psyc301 - Room 219, LS II 40 min experiment 3 points Sign...

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Room 219, LS II 40 min experiment 3 points Sign up – 12, 1 M-F UNIT 1 May 14, 2007 www.psychology.siu.edu/courses/301/ Introduction to Development Course Overview Unit 1 – General concepts, biology, and prenatal development Unit 2 – Infancy (0-2) Unit 3 – Early Childhood (2-6/7) Unit 4 – Middle childhood (6-12), Adolescence (13-19) Domains of Development physical – physical growth, motor skills, disease, illness cognitive – thinking, reasoning, talking, remembering (sometimes subdivided into linguistics – language) psychosocial – social relations, emotions, self-concept what are stages of development? how do infants learn to walk ? (physical) how is an attachment established between infants and their caretakers? (psychosocial) what aspects of intellectual development are universal across cultures? (cognitive) how are social roles acquired? (social) how and when does aggressive behavior develop? (social) what is something that “develops”? development development is change long term progressive determined continuity (growing tree) (continuous, quantitative) gradual, incremental, small change (physical state, vocabulary) discontinuity (changing forms) (discontinuous, qualitative) (stages) – abrupt reorganization, large change (walking/motor skills, but also size/growth spurt, vocabulary/burst) 2 Time Scales ontogeny – development across single individual’s lifespan phylogeny – evolution, change across multiple generations of species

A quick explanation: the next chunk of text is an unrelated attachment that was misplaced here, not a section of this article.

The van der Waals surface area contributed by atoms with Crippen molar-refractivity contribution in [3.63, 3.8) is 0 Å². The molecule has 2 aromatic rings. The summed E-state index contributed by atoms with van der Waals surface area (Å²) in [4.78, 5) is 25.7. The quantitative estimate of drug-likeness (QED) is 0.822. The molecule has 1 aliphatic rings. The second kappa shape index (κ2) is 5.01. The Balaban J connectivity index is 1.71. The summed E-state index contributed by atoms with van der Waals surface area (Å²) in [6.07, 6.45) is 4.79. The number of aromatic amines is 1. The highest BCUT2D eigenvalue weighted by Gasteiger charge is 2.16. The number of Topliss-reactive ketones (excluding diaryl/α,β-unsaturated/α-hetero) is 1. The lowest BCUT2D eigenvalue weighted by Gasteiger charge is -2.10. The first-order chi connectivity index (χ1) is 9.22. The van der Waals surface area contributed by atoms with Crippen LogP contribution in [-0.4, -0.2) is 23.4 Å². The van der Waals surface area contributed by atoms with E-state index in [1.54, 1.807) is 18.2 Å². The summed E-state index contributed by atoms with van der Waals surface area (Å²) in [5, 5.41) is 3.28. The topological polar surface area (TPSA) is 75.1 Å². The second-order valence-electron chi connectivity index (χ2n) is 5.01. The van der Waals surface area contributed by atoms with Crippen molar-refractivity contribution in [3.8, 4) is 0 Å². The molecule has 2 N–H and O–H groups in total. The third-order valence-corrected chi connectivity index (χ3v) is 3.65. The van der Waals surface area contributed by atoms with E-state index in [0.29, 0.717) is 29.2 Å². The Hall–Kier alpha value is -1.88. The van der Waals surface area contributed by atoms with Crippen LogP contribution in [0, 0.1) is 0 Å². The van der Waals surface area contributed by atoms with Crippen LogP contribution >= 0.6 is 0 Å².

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3 sources of change endogenous – internal causes (biological, genetic = nature) exogenous – external causes (imitation, parenting, school = nurture) epigenetic – biology and environment interact to shape development
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May 15, 2007 Theories of Development Investigating Change experiment – random assignment to groups; study causal effects naturalistic observation – behavior in the typical environment; correlated effects clinical interview/method – semi-structured interview Possible Explanations of Correlational Data Observed Correlational: As permissive parenting increases, children’s self-control decreases (naturalistic) Possible explanations for this correlation: Permissive parenting (causes) Children’s lack of self-control Children’s lack of self-control (causes) Permissive parenting Other factors such as genetic tendencies, poverty, or sociohistorial circumstances (causes both) permissive parenting and children’s lack of control Development and Time longitudinal study – same subjects studies as they age cross-sectional study – different subjects in each age group Comparing Theories Source of change: endogenous – maturational, biological, genetic exogenous – environmental epigenetic – interaction(ism) Type of change: stagewise, continous Biological-maturation (more biological, less environmental) Environmental-learning (more environmental, less biological) (Universal) Constructivist (equal size) Cultural-contextual (biological, universal environment, but also culture)
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psyc301 - Room 219, LS II 40 min experiment 3 points Sign...

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